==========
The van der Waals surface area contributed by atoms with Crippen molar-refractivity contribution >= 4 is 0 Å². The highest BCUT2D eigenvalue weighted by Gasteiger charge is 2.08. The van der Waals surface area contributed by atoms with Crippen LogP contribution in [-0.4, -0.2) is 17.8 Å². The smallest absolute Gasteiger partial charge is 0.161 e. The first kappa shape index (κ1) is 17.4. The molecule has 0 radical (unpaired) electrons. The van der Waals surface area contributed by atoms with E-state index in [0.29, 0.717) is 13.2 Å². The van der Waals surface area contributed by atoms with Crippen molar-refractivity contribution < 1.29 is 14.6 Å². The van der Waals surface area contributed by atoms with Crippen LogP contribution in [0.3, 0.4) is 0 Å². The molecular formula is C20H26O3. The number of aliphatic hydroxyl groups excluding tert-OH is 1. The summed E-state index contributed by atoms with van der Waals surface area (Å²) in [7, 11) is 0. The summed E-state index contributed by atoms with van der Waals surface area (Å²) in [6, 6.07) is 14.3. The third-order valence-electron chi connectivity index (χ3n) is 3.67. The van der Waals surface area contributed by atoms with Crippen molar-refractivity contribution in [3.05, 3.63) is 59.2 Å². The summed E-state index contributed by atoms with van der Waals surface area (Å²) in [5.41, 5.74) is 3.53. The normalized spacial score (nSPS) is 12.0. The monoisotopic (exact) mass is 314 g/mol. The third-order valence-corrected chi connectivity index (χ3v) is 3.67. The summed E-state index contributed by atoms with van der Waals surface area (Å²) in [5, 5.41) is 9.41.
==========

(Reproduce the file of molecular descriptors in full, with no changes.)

The van der Waals surface area contributed by atoms with Crippen molar-refractivity contribution >= 4 is 0 Å². The highest BCUT2D eigenvalue weighted by Gasteiger charge is 2.08. The van der Waals surface area contributed by atoms with Crippen LogP contribution in [-0.4, -0.2) is 17.8 Å². The smallest absolute Gasteiger partial charge is 0.161 e. The first kappa shape index (κ1) is 17.4. The molecule has 0 radical (unpaired) electrons. The van der Waals surface area contributed by atoms with E-state index in [0.29, 0.717) is 13.2 Å². The van der Waals surface area contributed by atoms with Crippen molar-refractivity contribution < 1.29 is 14.6 Å². The van der Waals surface area contributed by atoms with Crippen LogP contribution in [0.3, 0.4) is 0 Å². The molecular formula is C20H26O3. The number of aliphatic hydroxyl groups excluding tert-OH is 1. The summed E-state index contributed by atoms with van der Waals surface area (Å²) in [7, 11) is 0. The summed E-state index contributed by atoms with van der Waals surface area (Å²) in [6, 6.07) is 14.3. The third-order valence-electron chi connectivity index (χ3n) is 3.67. The van der Waals surface area contributed by atoms with Crippen molar-refractivity contribution in [3.05, 3.63) is 59.2 Å². The summed E-state index contributed by atoms with van der Waals surface area (Å²) in [5.41, 5.74) is 3.53. The normalized spacial score (nSPS) is 12.0. The monoisotopic (exact) mass is 314 g/mol. The third-order valence-corrected chi connectivity index (χ3v) is 3.67. The summed E-state index contributed by atoms with van der Waals surface area (Å²) in [5, 5.41) is 9.41.